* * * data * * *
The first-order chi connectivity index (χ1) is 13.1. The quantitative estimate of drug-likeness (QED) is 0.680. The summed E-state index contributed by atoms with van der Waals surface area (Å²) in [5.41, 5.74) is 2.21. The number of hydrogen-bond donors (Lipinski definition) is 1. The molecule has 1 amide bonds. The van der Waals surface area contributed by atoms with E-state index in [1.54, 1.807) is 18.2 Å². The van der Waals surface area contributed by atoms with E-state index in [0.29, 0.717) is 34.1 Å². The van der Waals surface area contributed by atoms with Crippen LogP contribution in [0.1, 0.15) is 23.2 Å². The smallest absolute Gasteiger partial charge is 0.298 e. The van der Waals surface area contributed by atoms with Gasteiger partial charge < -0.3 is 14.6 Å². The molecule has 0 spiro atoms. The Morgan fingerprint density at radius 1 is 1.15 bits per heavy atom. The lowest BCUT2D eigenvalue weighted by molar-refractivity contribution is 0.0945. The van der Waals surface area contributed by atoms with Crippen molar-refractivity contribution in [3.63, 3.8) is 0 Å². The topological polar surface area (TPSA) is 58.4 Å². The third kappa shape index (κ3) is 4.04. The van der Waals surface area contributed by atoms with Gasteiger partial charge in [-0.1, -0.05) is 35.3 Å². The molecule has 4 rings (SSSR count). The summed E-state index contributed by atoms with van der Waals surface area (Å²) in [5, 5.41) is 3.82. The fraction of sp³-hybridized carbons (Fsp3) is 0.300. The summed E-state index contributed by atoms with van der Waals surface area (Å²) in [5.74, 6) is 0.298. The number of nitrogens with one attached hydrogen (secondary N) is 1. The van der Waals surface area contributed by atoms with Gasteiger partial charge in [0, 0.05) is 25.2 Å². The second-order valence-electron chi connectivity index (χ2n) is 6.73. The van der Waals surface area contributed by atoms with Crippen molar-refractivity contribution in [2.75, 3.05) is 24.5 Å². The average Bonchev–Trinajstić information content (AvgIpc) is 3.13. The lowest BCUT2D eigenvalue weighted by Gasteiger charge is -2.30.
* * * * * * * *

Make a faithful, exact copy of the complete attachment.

The first-order chi connectivity index (χ1) is 13.1. The quantitative estimate of drug-likeness (QED) is 0.680. The summed E-state index contributed by atoms with van der Waals surface area (Å²) in [5.41, 5.74) is 2.21. The number of hydrogen-bond donors (Lipinski definition) is 1. The molecule has 1 amide bonds. The van der Waals surface area contributed by atoms with E-state index in [1.54, 1.807) is 18.2 Å². The van der Waals surface area contributed by atoms with E-state index in [0.29, 0.717) is 34.1 Å². The van der Waals surface area contributed by atoms with Crippen LogP contribution in [0.1, 0.15) is 23.2 Å². The smallest absolute Gasteiger partial charge is 0.298 e. The van der Waals surface area contributed by atoms with Gasteiger partial charge < -0.3 is 14.6 Å². The molecule has 0 spiro atoms. The Morgan fingerprint density at radius 1 is 1.15 bits per heavy atom. The lowest BCUT2D eigenvalue weighted by molar-refractivity contribution is 0.0945. The van der Waals surface area contributed by atoms with Crippen molar-refractivity contribution in [3.63, 3.8) is 0 Å². The topological polar surface area (TPSA) is 58.4 Å². The third kappa shape index (κ3) is 4.04. The van der Waals surface area contributed by atoms with Gasteiger partial charge in [-0.1, -0.05) is 35.3 Å². The molecule has 4 rings (SSSR count). The summed E-state index contributed by atoms with van der Waals surface area (Å²) in [5, 5.41) is 3.82. The fraction of sp³-hybridized carbons (Fsp3) is 0.300. The summed E-state index contributed by atoms with van der Waals surface area (Å²) in [5.74, 6) is 0.298. The number of nitrogens with one attached hydrogen (secondary N) is 1. The van der Waals surface area contributed by atoms with Gasteiger partial charge in [0, 0.05) is 25.2 Å². The second-order valence-electron chi connectivity index (χ2n) is 6.73. The van der Waals surface area contributed by atoms with Crippen molar-refractivity contribution in [2.75, 3.05) is 24.5 Å². The average Bonchev–Trinajstić information content (AvgIpc) is 3.13. The lowest BCUT2D eigenvalue weighted by Gasteiger charge is -2.30.